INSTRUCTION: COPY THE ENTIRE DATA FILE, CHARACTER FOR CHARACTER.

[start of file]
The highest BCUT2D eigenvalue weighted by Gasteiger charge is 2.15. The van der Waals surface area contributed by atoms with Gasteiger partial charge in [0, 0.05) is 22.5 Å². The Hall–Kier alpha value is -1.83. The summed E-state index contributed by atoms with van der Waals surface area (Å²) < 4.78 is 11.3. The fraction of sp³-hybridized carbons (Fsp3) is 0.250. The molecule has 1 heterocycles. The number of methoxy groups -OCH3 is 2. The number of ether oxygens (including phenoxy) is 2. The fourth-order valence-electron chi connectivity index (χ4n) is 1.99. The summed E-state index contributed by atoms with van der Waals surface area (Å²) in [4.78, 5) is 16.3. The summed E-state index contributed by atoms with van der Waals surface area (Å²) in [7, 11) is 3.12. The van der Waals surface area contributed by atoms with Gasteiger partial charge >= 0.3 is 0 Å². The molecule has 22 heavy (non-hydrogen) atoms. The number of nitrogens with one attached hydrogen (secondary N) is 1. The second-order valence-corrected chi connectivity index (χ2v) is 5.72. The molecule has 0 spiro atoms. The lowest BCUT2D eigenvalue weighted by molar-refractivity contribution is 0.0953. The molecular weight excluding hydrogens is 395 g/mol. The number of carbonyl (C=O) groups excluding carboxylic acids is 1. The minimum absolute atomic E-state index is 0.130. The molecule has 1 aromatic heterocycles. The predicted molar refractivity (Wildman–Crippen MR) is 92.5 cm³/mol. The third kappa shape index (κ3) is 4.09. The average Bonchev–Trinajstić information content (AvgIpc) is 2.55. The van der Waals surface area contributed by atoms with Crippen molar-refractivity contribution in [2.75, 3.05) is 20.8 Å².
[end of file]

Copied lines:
The highest BCUT2D eigenvalue weighted by Gasteiger charge is 2.15. The van der Waals surface area contributed by atoms with Gasteiger partial charge in [0, 0.05) is 22.5 Å². The Hall–Kier alpha value is -1.83. The summed E-state index contributed by atoms with van der Waals surface area (Å²) < 4.78 is 11.3. The fraction of sp³-hybridized carbons (Fsp3) is 0.250. The molecule has 1 heterocycles. The number of methoxy groups -OCH3 is 2. The number of ether oxygens (including phenoxy) is 2. The fourth-order valence-electron chi connectivity index (χ4n) is 1.99. The summed E-state index contributed by atoms with van der Waals surface area (Å²) in [4.78, 5) is 16.3. The summed E-state index contributed by atoms with van der Waals surface area (Å²) in [7, 11) is 3.12. The van der Waals surface area contributed by atoms with Gasteiger partial charge >= 0.3 is 0 Å². The molecule has 22 heavy (non-hydrogen) atoms. The number of nitrogens with one attached hydrogen (secondary N) is 1. The second-order valence-corrected chi connectivity index (χ2v) is 5.72. The molecule has 0 spiro atoms. The lowest BCUT2D eigenvalue weighted by molar-refractivity contribution is 0.0953. The molecular weight excluding hydrogens is 395 g/mol. The number of carbonyl (C=O) groups excluding carboxylic acids is 1. The minimum absolute atomic E-state index is 0.130. The molecule has 1 aromatic heterocycles. The predicted molar refractivity (Wildman–Crippen MR) is 92.5 cm³/mol. The third kappa shape index (κ3) is 4.09. The average Bonchev–Trinajstić information content (AvgIpc) is 2.55. The van der Waals surface area contributed by atoms with Crippen molar-refractivity contribution in [2.75, 3.05) is 20.8 Å².